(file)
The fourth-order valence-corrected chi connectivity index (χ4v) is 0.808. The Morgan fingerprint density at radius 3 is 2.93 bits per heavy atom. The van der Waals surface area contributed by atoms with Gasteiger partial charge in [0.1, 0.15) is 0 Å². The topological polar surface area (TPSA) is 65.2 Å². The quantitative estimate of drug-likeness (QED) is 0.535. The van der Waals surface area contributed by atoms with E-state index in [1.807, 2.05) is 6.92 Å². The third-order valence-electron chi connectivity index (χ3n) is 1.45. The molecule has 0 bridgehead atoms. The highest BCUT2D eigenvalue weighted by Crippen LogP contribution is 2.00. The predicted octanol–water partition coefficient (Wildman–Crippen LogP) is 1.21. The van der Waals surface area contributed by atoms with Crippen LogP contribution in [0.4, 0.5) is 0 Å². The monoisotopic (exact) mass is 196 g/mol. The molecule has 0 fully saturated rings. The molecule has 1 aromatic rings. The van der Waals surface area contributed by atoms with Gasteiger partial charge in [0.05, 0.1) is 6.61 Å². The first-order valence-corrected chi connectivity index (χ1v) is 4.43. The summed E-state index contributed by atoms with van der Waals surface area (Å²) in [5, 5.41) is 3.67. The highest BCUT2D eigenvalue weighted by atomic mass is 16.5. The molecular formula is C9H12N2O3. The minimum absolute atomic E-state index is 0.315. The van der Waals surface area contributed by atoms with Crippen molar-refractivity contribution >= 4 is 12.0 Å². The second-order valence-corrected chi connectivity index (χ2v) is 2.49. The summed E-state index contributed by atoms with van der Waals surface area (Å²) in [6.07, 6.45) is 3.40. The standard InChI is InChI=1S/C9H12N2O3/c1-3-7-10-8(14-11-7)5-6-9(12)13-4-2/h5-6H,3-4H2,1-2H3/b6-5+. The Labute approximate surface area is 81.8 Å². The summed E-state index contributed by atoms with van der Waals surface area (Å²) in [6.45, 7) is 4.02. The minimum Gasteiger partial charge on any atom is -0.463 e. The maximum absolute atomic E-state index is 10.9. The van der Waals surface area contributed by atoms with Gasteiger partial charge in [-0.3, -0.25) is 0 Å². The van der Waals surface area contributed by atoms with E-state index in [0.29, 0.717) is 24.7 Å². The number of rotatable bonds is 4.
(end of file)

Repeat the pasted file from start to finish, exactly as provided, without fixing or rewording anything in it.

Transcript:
The fourth-order valence-corrected chi connectivity index (χ4v) is 0.808. The Morgan fingerprint density at radius 3 is 2.93 bits per heavy atom. The van der Waals surface area contributed by atoms with Gasteiger partial charge in [0.1, 0.15) is 0 Å². The topological polar surface area (TPSA) is 65.2 Å². The quantitative estimate of drug-likeness (QED) is 0.535. The van der Waals surface area contributed by atoms with E-state index in [1.807, 2.05) is 6.92 Å². The third-order valence-electron chi connectivity index (χ3n) is 1.45. The molecule has 0 bridgehead atoms. The highest BCUT2D eigenvalue weighted by Crippen LogP contribution is 2.00. The predicted octanol–water partition coefficient (Wildman–Crippen LogP) is 1.21. The van der Waals surface area contributed by atoms with Crippen LogP contribution in [0.4, 0.5) is 0 Å². The monoisotopic (exact) mass is 196 g/mol. The molecule has 0 fully saturated rings. The molecule has 1 aromatic rings. The van der Waals surface area contributed by atoms with Gasteiger partial charge in [0.05, 0.1) is 6.61 Å². The first-order valence-corrected chi connectivity index (χ1v) is 4.43. The summed E-state index contributed by atoms with van der Waals surface area (Å²) in [5, 5.41) is 3.67. The highest BCUT2D eigenvalue weighted by atomic mass is 16.5. The molecular formula is C9H12N2O3. The minimum absolute atomic E-state index is 0.315. The van der Waals surface area contributed by atoms with Crippen molar-refractivity contribution >= 4 is 12.0 Å². The second-order valence-corrected chi connectivity index (χ2v) is 2.49. The summed E-state index contributed by atoms with van der Waals surface area (Å²) in [6.07, 6.45) is 3.40. The standard InChI is InChI=1S/C9H12N2O3/c1-3-7-10-8(14-11-7)5-6-9(12)13-4-2/h5-6H,3-4H2,1-2H3/b6-5+. The Labute approximate surface area is 81.8 Å². The summed E-state index contributed by atoms with van der Waals surface area (Å²) in [6.45, 7) is 4.02. The minimum Gasteiger partial charge on any atom is -0.463 e. The maximum absolute atomic E-state index is 10.9. The van der Waals surface area contributed by atoms with Gasteiger partial charge in [-0.3, -0.25) is 0 Å². The van der Waals surface area contributed by atoms with E-state index in [0.29, 0.717) is 24.7 Å². The number of rotatable bonds is 4.